By Olivia Cleveland
With a half hour to myself before the buses came, I pulled on a very violet and puffed coat that my grandmother had fished out of her closet for me a few days prior. I stood in front of the bathroom mirror and looked at myself. At twelve, I was sandy haired and gawky, my grey eyes peering out at myself from behind a pair of thick rimmed wire frames. At that age, I never felt the need to look at myself for very long, and so after turning out the light, I laced up a pair of tennis shoes and headed across the street to the bus stop.
The bus stop was a little shed made from pressed wood sheets, that was painted grey and which stood on the street corner. It had sat there on that corner, unchanged in its shabbiness, for as long as I could remember, and with heavy feet I made my way there. Nestling down on the bench inside of the bus stop, I waited in the crisp winter morning for the bus, alone. Aside from the coos of the mourning doves that roosted in the boughs above the shed, it was quiet.
After a few minutes, I heard the shuffling of footsteps out on the street. One of the older neighbor boys walked into the small bus stop and sat down beside me on the bench. After a moment of silence, he sidled up closer to me. Glancing at him out of the corner of my eye, I saw that he was wearing a thin grey jacket with a hood pulled up over his ears. He turned towards me, only a few inches away.
“Your name is Olivia, right?”
“Yes, it is.” I said. A pause. “What’s yours?”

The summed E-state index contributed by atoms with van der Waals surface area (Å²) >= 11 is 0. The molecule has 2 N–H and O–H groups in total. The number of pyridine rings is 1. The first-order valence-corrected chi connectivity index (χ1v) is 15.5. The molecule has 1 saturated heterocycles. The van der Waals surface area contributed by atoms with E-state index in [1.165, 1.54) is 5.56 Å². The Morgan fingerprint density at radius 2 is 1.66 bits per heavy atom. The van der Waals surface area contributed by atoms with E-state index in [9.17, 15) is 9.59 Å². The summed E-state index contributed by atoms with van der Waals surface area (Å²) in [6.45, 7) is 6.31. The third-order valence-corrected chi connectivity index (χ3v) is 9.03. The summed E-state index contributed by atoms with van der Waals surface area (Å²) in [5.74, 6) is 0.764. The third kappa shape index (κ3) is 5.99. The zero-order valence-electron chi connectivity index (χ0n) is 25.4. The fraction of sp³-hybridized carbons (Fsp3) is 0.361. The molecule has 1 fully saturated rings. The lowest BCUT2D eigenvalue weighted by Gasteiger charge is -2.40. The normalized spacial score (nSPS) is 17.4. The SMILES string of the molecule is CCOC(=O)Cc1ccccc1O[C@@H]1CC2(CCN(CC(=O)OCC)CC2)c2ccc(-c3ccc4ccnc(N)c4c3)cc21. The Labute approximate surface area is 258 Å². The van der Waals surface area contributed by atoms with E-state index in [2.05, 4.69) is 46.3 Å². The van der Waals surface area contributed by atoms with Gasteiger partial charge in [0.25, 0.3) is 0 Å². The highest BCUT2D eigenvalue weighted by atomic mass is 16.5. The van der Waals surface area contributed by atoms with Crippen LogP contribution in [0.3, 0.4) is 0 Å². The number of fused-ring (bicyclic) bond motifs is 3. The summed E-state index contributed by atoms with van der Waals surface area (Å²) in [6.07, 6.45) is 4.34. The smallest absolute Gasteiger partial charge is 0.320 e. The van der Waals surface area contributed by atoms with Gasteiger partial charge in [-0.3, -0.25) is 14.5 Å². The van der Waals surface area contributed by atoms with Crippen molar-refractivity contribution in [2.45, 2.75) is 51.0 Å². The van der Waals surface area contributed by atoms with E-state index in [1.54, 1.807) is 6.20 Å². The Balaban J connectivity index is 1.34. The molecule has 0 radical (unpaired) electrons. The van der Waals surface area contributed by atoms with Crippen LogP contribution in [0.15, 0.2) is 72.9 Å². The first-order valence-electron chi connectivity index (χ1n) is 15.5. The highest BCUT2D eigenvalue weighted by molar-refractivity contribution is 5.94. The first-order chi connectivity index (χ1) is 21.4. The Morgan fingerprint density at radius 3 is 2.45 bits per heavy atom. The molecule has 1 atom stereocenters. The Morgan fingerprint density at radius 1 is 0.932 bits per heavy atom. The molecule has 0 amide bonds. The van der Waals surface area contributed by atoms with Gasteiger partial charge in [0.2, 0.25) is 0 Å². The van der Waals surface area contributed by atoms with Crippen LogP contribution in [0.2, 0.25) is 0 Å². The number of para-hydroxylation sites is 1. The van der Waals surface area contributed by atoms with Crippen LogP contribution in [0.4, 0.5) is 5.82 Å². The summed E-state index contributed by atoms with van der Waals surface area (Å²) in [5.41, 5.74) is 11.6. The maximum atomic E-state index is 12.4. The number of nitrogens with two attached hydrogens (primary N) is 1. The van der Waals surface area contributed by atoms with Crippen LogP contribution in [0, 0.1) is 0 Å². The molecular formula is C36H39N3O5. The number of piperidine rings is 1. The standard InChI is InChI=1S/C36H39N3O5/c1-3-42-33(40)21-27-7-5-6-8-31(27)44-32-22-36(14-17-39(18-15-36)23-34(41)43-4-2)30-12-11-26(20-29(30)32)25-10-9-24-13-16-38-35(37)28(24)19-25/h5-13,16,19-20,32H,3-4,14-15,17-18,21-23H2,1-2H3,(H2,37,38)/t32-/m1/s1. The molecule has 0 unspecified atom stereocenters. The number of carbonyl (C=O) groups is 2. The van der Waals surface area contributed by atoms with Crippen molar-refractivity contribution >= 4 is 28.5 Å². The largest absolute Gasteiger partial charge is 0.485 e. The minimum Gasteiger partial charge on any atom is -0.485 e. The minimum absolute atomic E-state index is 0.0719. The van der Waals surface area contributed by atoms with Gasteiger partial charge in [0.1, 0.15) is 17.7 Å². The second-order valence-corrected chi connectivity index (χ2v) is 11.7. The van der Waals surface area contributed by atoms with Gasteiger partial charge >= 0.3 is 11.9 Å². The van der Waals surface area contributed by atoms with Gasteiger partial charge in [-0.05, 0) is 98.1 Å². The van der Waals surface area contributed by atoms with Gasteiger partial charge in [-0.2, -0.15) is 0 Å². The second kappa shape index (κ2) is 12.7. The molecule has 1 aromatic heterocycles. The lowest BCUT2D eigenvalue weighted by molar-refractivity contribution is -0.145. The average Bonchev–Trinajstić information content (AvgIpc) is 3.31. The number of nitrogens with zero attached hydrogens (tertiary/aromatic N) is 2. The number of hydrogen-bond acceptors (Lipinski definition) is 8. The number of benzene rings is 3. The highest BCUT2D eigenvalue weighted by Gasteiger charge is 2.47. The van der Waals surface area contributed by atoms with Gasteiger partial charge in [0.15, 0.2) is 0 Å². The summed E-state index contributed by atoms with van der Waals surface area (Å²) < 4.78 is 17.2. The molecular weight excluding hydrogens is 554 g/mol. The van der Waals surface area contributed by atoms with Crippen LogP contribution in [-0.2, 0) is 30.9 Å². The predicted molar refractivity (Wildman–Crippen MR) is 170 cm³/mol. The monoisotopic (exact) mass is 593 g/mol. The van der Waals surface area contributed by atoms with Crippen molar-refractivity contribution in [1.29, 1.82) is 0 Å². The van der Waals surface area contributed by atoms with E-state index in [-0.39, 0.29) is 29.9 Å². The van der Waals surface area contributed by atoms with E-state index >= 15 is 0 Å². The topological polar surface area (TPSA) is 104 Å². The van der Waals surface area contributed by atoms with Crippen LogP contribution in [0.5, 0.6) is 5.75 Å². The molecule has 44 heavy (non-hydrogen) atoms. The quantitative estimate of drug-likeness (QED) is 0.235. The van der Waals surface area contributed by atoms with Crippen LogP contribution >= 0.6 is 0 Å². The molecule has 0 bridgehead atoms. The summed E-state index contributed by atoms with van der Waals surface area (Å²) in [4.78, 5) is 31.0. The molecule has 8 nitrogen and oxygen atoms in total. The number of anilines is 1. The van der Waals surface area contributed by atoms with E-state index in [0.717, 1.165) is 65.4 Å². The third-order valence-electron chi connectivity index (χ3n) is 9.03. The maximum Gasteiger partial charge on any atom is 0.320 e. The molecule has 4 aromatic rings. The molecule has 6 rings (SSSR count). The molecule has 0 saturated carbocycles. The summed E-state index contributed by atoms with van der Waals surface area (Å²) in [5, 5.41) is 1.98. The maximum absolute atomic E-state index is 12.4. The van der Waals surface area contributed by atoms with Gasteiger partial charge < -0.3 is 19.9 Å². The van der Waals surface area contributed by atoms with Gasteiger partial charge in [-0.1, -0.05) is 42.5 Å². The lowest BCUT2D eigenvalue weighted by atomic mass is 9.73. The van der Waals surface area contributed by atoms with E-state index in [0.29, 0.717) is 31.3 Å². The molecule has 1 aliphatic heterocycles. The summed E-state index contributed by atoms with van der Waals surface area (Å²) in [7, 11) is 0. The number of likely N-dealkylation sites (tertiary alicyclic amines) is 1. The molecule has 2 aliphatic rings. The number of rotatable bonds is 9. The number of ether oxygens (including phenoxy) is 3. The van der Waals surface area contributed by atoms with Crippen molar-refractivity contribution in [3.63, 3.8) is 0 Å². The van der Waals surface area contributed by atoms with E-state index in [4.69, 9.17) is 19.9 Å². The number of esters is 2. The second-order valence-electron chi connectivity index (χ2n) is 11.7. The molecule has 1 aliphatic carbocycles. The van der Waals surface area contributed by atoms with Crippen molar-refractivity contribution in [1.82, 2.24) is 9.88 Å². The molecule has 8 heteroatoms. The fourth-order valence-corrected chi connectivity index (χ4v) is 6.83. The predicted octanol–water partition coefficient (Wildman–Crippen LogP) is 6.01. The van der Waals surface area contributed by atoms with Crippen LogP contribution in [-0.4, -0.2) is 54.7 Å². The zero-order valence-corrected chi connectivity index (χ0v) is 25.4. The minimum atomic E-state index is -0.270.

“James,” he said. His eyes bored into me. “Do you want to kiss me?”
I moved away, into the corner as far as I could, retreating into my coat. “No, I don’t think so, no thank you.” My hands were sweating now, but I felt very cold.
“Come on, kiss me,” he said, moving closer until I could feel the warmth coming off of him.
“I really don’t think so, I’m sorry, I don’t know.”
I could feel my heart throbbing in my fingertips and I turned my face as he pressed his warm lips against my cheek, and then again against my tightly pursed lips. He laughed to himself as I buried my face deeper into my jacket.
There was the sound of more footsteps and a few more kids walked up, more neighbor kids, some with their young siblings in tow. James stood up and walked to meet them and, my face hidden, I dug my fingernails into my palms.
A little while later, there was the screech of the bus brakes as it reeled to a stop in front of the shed. Laughing, the other children piled on and I made my way up the dusty steps to find a seat. As the bus moved on, I could feel the heater scorching my ankle beneath the seat, but even so, I kept it there. It would not warm me up.
Olivia is a student at the University of Central Arkansas and an aspiring writer. While presently building a poetry anthology and looking into freelance writing, becoming a fiction novelist is at the forefront of her mind. She can be reached at any time for commissions or inquiries at firstname.lastname@example.org, and she publishes some of her developing poetry on Tumblr.